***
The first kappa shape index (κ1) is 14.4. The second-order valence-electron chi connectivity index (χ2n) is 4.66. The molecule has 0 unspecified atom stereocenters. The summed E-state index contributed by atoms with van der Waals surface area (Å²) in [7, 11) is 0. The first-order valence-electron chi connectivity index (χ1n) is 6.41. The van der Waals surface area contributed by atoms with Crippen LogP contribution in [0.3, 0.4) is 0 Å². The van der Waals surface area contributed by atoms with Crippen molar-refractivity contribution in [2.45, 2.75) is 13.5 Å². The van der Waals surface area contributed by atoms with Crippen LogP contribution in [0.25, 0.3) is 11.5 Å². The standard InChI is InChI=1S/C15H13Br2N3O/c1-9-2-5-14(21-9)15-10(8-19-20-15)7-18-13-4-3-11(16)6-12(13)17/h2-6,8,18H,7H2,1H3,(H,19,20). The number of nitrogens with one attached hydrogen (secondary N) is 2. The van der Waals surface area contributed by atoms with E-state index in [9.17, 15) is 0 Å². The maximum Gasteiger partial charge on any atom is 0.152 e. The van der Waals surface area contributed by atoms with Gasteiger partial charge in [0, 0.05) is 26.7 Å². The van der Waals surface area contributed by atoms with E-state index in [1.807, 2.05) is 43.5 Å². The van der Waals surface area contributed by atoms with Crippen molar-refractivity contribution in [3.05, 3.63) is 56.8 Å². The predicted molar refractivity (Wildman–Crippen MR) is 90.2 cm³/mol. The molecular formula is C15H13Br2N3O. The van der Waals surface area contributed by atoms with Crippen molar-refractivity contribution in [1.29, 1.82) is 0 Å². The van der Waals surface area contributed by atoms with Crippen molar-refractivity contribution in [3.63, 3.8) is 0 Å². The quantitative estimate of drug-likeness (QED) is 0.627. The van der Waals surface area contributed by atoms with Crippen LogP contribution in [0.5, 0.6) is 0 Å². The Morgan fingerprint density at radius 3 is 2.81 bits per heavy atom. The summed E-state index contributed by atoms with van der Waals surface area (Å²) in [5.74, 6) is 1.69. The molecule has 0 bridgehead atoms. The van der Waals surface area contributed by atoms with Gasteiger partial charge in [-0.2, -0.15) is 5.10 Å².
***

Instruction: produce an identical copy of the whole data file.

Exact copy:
The first kappa shape index (κ1) is 14.4. The second-order valence-electron chi connectivity index (χ2n) is 4.66. The molecule has 0 unspecified atom stereocenters. The summed E-state index contributed by atoms with van der Waals surface area (Å²) in [7, 11) is 0. The first-order valence-electron chi connectivity index (χ1n) is 6.41. The van der Waals surface area contributed by atoms with Crippen LogP contribution in [0.3, 0.4) is 0 Å². The van der Waals surface area contributed by atoms with Crippen molar-refractivity contribution in [2.45, 2.75) is 13.5 Å². The van der Waals surface area contributed by atoms with Crippen LogP contribution in [0.25, 0.3) is 11.5 Å². The standard InChI is InChI=1S/C15H13Br2N3O/c1-9-2-5-14(21-9)15-10(8-19-20-15)7-18-13-4-3-11(16)6-12(13)17/h2-6,8,18H,7H2,1H3,(H,19,20). The number of nitrogens with one attached hydrogen (secondary N) is 2. The van der Waals surface area contributed by atoms with E-state index in [9.17, 15) is 0 Å². The maximum Gasteiger partial charge on any atom is 0.152 e. The van der Waals surface area contributed by atoms with Gasteiger partial charge in [0, 0.05) is 26.7 Å². The van der Waals surface area contributed by atoms with E-state index in [1.807, 2.05) is 43.5 Å². The van der Waals surface area contributed by atoms with Crippen molar-refractivity contribution in [3.05, 3.63) is 56.8 Å². The predicted molar refractivity (Wildman–Crippen MR) is 90.2 cm³/mol. The molecular formula is C15H13Br2N3O. The van der Waals surface area contributed by atoms with Crippen molar-refractivity contribution in [1.29, 1.82) is 0 Å². The van der Waals surface area contributed by atoms with Crippen molar-refractivity contribution in [3.63, 3.8) is 0 Å². The quantitative estimate of drug-likeness (QED) is 0.627. The van der Waals surface area contributed by atoms with Crippen LogP contribution in [0.5, 0.6) is 0 Å². The Morgan fingerprint density at radius 3 is 2.81 bits per heavy atom. The summed E-state index contributed by atoms with van der Waals surface area (Å²) in [5.74, 6) is 1.69. The molecule has 0 bridgehead atoms. The van der Waals surface area contributed by atoms with Gasteiger partial charge in [-0.2, -0.15) is 5.10 Å².